shining. A red slash of lipstick. I think of her at nine years old, when she first came to visit, her small, nimble fingers braiding my hair as she sat behind me on the stoop. And here she is, seventeen and suddenly a woman.
“Hey there, Christina,” she says at the screen door, out of breath. “It’s been such a long time!”
“Come in,” I say from my chair. “You won’t mind if I don’t get up?”
“Of course not.” When she steps inside, the room smells of roses. (When did Betsy start wearing perfume?) She sweeps over to my chair and hugs my shoulders. “We arrived a few days ago. I surely am happy to be back.”
“You surely look it.”
She smiles, spots of color on her cheeks. “How are you and Al?”
“Oh, you know. Fine. The same.” “The same is good, yes?”
I smile. Sure. The same is good. “What are you making here?”
“Just a little thing. A baby quilt. Lora’s pregnant again.” “Such a generous auntie.” She reaches down and picks up a quilt square, a piece of calico, pink flowers with green leaves on a brown background. “I recognize this fabric.”
“I tore up an old dress.”
“I remember it. Small white buttons and a full skirt, right?” I think of my mother bringing home the Butterick pattern and the iridescent buttons and the calico. I think of Walton seeing me in the dress for the first time. I am awed by you. “That was a long time ago.”
“Well, it’s nice that old dress is getting a new life.” Gently she places the square back on the table and sifts through the others: white muslin, navy cotton, chambray faintly marked with ink. “All these bits and pieces. You’re making a family heirloom.”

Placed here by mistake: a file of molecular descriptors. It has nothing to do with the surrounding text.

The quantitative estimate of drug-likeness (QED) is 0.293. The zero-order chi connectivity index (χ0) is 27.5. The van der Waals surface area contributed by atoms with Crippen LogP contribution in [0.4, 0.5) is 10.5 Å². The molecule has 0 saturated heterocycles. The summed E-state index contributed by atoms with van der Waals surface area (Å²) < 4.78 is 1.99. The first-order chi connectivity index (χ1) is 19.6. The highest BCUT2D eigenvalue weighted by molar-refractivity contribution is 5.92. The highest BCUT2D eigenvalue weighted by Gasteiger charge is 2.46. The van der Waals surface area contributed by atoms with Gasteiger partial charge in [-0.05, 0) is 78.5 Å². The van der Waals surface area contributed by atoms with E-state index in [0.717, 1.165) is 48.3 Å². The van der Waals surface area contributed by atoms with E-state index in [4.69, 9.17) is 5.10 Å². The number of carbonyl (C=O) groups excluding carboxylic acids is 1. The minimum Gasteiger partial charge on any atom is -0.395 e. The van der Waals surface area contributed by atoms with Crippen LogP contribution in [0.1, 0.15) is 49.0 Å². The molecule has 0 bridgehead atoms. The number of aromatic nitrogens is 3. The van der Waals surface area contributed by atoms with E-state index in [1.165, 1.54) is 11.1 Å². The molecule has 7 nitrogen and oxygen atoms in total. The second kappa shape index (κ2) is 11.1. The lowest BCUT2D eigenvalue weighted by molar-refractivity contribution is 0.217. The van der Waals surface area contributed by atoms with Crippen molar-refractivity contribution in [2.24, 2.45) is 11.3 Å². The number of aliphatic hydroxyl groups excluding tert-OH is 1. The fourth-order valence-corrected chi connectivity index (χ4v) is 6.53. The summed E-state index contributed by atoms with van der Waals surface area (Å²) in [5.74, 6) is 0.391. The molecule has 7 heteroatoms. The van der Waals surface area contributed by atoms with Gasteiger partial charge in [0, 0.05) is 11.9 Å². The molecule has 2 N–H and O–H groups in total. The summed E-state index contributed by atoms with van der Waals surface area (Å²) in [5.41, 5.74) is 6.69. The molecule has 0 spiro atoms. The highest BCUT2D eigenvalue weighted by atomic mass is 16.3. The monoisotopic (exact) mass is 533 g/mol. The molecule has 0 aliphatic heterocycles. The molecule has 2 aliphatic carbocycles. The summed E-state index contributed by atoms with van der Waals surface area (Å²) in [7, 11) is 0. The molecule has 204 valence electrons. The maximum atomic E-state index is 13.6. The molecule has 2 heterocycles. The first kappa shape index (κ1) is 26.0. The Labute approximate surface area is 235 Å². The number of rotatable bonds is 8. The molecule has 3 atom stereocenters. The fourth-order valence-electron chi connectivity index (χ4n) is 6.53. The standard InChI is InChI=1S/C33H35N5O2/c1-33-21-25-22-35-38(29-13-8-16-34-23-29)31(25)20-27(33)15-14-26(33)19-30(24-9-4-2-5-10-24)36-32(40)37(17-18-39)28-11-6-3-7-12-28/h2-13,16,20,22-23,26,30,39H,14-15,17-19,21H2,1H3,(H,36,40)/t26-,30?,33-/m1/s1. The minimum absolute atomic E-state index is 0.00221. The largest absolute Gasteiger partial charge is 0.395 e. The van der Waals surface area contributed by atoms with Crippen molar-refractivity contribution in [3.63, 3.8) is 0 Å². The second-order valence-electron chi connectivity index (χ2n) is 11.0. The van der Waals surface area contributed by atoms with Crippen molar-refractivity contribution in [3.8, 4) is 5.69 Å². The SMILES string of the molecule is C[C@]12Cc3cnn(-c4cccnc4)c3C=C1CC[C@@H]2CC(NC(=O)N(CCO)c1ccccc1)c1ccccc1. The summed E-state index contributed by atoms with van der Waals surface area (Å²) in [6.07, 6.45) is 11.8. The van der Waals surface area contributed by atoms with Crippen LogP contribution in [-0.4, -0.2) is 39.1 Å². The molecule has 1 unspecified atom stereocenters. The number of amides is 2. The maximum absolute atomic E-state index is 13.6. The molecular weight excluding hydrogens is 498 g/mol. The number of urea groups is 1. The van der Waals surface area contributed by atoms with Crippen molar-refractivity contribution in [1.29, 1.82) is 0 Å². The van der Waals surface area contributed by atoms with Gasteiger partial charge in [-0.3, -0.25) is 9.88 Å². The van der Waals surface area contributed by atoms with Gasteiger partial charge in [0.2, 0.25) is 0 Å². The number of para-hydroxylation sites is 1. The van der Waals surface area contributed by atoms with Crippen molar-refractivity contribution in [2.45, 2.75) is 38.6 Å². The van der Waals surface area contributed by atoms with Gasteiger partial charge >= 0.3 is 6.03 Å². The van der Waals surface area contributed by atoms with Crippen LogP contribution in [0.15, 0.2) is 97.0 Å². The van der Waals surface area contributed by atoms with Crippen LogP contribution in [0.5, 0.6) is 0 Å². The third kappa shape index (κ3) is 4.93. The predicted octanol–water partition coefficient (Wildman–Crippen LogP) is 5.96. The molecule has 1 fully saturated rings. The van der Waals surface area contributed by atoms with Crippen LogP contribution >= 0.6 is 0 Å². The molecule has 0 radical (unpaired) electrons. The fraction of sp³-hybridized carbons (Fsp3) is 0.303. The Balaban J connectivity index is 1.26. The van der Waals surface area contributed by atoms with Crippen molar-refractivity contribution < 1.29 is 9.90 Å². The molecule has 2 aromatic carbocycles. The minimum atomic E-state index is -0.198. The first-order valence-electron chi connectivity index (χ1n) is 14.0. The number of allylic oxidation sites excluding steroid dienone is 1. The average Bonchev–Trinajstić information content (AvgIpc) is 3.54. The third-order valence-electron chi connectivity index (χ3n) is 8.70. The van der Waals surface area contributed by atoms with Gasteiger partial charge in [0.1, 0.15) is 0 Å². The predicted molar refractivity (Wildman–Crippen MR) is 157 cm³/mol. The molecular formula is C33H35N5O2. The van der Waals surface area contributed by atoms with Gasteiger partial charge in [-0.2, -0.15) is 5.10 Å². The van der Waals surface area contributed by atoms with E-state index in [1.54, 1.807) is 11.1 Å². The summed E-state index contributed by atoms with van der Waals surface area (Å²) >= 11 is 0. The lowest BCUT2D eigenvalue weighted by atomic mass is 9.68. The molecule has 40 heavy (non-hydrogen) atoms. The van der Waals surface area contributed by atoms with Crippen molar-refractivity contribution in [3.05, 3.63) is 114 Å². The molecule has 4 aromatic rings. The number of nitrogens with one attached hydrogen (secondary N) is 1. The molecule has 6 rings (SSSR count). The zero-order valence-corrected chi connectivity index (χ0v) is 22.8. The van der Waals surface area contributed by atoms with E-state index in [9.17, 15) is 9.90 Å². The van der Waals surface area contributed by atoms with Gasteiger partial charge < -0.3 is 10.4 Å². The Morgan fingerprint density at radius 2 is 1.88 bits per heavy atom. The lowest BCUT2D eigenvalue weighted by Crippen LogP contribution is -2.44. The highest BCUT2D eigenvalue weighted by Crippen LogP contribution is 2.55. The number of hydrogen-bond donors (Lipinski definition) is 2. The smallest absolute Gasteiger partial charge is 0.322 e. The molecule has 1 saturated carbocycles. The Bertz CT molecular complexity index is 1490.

“I don’t know about that,” I say. “It’s just a pile of scraps.” “One man’s trash . . .” She laughs and glances out the window.
“I completely forgot! I came up here for a cup of water, if you don’t mind.”
“Sit down, I’ll get you a glass.”
“Oh, it’s not for me.” She points at the station wagon in the field. “My friend wants to paint a picture of your house, but he needs water to do it.”
I squint at the car. A boy is sitting on the roof, looking at the sky. He’s got a large white pad of paper in one hand and what looks like a pencil in the other.
“He’s N. C. Wyeth’s son,” Betsy says in a stage whisper, as if someone might hear.
“You know N. C. Wyeth. The famous illustrator? Treasure Island? ”
Ah, Treasure Island. “Al loved that book. I think we still have it somewhere.”
“I think every boy in America has it somewhere. Well, his son’s an artist too. I just met him today.”
“You met him today, and you’re riding around in a car with him?”
“Yes, he’s—I don’t know. He seems trustworthy.” “Your parents don’t mind?”
“They don’t know.” She smiles sheepishly. “He showed up at the house this morning looking for my father, but my parents had gone off for a sail. I answered the door. And here we are.”
“That happens sometimes,” I say. “Where’s he from?” “Pennsylvania. His family has a summer place up here, in Port Clyde.”
“You seem to know an awful lot about him,” I say, arching an eyebrow.
Excerpted from the book A PIECE OF THE WORLD by Christina Baker Kline. Copyright © 2017 by Christina Baker Kline. Republished with permission of William Morrow.
This story aired on February 15, 2017.